Tuesday, May 18, 2010

The Lost/Dixie/Rainbow Connection

Tonight is the airing of the second to last episode of Lost. It answered some questions (more so than most of the episodes so far) and, I think, did a decent job setting the stage for the series finale this Sunday. Although I'm not a Lost fanatic, I do have some theories that I wonder about for the finale and will try to be concise in explaining. I believe that Jacob and the Man in Black are, in addition to being a "good and evil" pairing, that they reflect both the obsessions with human nature (MIB) and the innate goodness of humans (Jacob). Also, I believe that Kate is going to play an integral role and end up being the "protector" of the island in the end. All of the survivors ended up on the island by accident, so why can't the protector of the island become the protector by accident? Additionally, out of the "flash sideways" sequences, Kate has the least to live for off the island than the other candidates, so it would makes sense that she would rather be somewhere she belongs rather than a pursued criminal off island. In the present time, she took care of Aaron after leaving the island, but without him, there's no reason to go back. That's the end of my Lost rant. I just wanted to write all this down before the finale airs. I'm sure I'm completely wrong on all counts, but at least this show is getting wrapped up before it gets even more complicated (if that's possible).

In random news, I made my first phone call to Indonesia to my friend Diana today. Talk about crazy. I joked with her that 20 years ago it would be much more difficult to even think about making a phone call that far away. It cost me less than $2 to talk with her on her cell phone for 10 minutes. With email, skype, and other technological advances, it makes it feel like she isn't that far away since I can just call her up on my computer (well it's a little more complicated than that, but still, this technology stuff is really great).

The last Netflix documentary I watched was "Shut Up and Sing" about the Dixie Chicks. This documentary follows the group from the time of the start of the scandal to the tour and album afterward. I think the whole debate brings up a great argument of freedom of speech in that an offhand comment at a concert can cause a culture (country music) to boycott and turn their backs on one of their beloved groups at the time. Regardless of how you view the original comment, the media circus that followed and blew things out of proportion threatened to ruin the careers of these women. The comment had happened on their world tour, so it took a while for the group to perform in the United States due to the international tour schedule. Despite their worries, the first concert was greeted with cheers and applause by the audience while a group of protesters practiced their right to free speech outside. Instead of ruining their careers, they come back with a Grammy award winning song and album. The scrutiny surrounding this album put a lot of pressure for them to even decide what kind of music they wanted to pursue. One of the parts in the documentaries describes a death threat Natalie Maines had in Dallas and how they still went on with the show despite the risk. Interesting documentary.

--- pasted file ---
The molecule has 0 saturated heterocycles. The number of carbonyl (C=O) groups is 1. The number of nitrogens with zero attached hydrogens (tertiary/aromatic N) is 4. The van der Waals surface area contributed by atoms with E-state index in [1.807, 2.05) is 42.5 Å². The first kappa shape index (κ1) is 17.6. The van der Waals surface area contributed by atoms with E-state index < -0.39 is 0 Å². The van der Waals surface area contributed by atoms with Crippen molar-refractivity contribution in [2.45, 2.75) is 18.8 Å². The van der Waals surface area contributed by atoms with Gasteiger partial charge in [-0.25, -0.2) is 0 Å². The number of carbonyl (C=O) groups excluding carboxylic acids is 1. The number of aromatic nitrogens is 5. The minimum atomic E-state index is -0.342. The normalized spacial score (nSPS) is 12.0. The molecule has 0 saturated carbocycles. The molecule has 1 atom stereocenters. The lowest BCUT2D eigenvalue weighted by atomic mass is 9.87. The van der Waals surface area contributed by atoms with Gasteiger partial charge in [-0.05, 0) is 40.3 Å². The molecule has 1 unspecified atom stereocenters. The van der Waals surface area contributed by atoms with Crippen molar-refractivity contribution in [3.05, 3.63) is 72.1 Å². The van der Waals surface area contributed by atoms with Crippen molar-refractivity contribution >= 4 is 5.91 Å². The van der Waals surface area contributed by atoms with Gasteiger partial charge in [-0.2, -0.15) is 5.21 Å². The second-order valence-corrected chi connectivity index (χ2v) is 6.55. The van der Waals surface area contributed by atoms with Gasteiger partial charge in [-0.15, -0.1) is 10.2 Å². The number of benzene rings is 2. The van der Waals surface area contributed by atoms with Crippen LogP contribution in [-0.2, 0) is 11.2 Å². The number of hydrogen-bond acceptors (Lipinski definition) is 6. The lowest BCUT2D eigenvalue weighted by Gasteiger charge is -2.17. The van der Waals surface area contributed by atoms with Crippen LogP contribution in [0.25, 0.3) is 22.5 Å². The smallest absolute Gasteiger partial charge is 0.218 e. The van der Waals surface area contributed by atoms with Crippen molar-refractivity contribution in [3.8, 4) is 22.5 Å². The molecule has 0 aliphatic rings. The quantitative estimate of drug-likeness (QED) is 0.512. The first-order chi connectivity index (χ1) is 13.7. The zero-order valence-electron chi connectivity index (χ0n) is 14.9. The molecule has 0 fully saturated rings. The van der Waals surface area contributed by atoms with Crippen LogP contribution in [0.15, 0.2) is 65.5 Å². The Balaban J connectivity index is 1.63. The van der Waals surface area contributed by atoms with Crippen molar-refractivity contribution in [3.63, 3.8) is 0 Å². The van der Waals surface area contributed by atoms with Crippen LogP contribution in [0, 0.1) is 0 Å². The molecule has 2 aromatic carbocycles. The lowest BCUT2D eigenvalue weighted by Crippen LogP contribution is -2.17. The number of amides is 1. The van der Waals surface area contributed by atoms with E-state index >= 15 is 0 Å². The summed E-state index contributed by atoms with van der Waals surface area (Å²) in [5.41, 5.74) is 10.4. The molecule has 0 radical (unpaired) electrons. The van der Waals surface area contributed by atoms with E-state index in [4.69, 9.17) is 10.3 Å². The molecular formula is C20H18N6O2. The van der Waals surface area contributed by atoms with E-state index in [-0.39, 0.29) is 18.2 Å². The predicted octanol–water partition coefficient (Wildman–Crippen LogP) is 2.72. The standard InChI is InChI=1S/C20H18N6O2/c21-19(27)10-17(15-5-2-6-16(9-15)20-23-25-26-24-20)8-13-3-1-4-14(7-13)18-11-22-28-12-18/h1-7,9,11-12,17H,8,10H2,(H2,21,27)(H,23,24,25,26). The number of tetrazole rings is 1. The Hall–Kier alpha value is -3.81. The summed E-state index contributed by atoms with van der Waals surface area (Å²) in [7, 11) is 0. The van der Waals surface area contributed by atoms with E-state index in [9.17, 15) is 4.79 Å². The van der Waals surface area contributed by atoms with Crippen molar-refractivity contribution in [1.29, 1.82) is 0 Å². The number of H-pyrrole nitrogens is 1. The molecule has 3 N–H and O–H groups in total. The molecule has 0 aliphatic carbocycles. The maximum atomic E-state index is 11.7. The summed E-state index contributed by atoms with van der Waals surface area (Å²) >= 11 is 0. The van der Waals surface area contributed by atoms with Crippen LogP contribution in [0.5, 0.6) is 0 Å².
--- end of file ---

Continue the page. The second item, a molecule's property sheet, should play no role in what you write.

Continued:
Here's one of my favorite songs from them that is lesser known (from what I can tell). Slightly depressing, but I think it's thought provoking about things like faith, how we treat those around us, and our legacy after we are gone. It describes a man who was mistreated by his mother, thus taking out the lack of love on his wife and daughter. Even without the music video, the song is really hauntingly beautiful (duh, good music shouldn't need a video). With just the song, it can be a lyrical take on someone who didn't have faith in their life (to a higher power or what have you) and is realizing that they should have done things differently in retrospect.

Top of the World by the Dixie Chicks

This week marked the 20th anniversary of Jim Henson's death (May 16) and the 30th anniversary of the Mount St. Helen's eruption (May 18). I put one of my favorite Dixie Chicks songs up, so now I am putting my favorite Henson song here.

Rainbow Connection with Kermit

And to end this post, I'll add two songs that were sung at Jim Henson's memorial service. I watched a few of these videos and the whole service is incredibly touching. It's both a celebration and a mourning of someone's life.

No comments:

Post a Comment